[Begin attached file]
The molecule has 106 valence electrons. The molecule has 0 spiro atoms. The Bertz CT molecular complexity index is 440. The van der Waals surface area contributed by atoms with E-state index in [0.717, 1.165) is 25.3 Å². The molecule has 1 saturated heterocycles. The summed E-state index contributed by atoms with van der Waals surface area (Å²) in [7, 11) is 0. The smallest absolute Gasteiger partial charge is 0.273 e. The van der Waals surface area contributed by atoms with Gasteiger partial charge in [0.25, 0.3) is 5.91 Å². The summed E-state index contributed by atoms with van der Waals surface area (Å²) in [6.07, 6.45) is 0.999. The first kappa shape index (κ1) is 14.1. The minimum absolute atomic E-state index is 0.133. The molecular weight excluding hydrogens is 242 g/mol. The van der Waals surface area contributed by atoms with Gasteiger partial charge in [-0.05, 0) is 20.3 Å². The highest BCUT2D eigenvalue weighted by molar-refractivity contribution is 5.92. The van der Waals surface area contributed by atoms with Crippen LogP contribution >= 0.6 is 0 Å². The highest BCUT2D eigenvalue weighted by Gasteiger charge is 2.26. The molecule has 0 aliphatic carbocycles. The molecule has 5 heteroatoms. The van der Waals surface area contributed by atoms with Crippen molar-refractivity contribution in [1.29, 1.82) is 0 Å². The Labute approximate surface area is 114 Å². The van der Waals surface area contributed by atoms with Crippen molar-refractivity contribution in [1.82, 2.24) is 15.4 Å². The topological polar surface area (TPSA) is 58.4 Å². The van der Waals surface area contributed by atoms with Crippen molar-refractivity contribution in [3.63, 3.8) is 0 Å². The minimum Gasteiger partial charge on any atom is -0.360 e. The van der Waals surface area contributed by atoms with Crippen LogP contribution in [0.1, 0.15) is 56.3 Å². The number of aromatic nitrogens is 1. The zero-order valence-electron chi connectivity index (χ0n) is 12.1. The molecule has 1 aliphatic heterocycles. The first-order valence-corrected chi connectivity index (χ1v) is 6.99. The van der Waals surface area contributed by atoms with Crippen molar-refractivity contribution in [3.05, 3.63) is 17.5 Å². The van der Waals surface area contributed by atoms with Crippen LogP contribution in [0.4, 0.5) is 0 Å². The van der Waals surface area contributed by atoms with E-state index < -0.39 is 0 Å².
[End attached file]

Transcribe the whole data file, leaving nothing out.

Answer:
The molecule has 106 valence electrons. The molecule has 0 spiro atoms. The Bertz CT molecular complexity index is 440. The van der Waals surface area contributed by atoms with E-state index in [0.717, 1.165) is 25.3 Å². The molecule has 1 saturated heterocycles. The summed E-state index contributed by atoms with van der Waals surface area (Å²) in [7, 11) is 0. The smallest absolute Gasteiger partial charge is 0.273 e. The van der Waals surface area contributed by atoms with Gasteiger partial charge in [0.25, 0.3) is 5.91 Å². The summed E-state index contributed by atoms with van der Waals surface area (Å²) in [6.07, 6.45) is 0.999. The first kappa shape index (κ1) is 14.1. The minimum absolute atomic E-state index is 0.133. The molecular weight excluding hydrogens is 242 g/mol. The van der Waals surface area contributed by atoms with Gasteiger partial charge in [-0.05, 0) is 20.3 Å². The highest BCUT2D eigenvalue weighted by molar-refractivity contribution is 5.92. The van der Waals surface area contributed by atoms with Crippen LogP contribution >= 0.6 is 0 Å². The highest BCUT2D eigenvalue weighted by Gasteiger charge is 2.26. The molecule has 0 aliphatic carbocycles. The molecule has 5 heteroatoms. The van der Waals surface area contributed by atoms with Crippen molar-refractivity contribution in [1.29, 1.82) is 0 Å². The Labute approximate surface area is 114 Å². The van der Waals surface area contributed by atoms with Crippen molar-refractivity contribution in [1.82, 2.24) is 15.4 Å². The topological polar surface area (TPSA) is 58.4 Å². The van der Waals surface area contributed by atoms with Crippen molar-refractivity contribution in [3.63, 3.8) is 0 Å². The minimum Gasteiger partial charge on any atom is -0.360 e. The van der Waals surface area contributed by atoms with Crippen LogP contribution in [0.1, 0.15) is 56.3 Å². The number of aromatic nitrogens is 1. The zero-order valence-electron chi connectivity index (χ0n) is 12.1. The molecule has 1 aliphatic heterocycles. The first-order valence-corrected chi connectivity index (χ1v) is 6.99. The van der Waals surface area contributed by atoms with Crippen molar-refractivity contribution in [3.05, 3.63) is 17.5 Å². The van der Waals surface area contributed by atoms with Crippen LogP contribution in [0.4, 0.5) is 0 Å². The van der Waals surface area contributed by atoms with E-state index < -0.39 is 0 Å².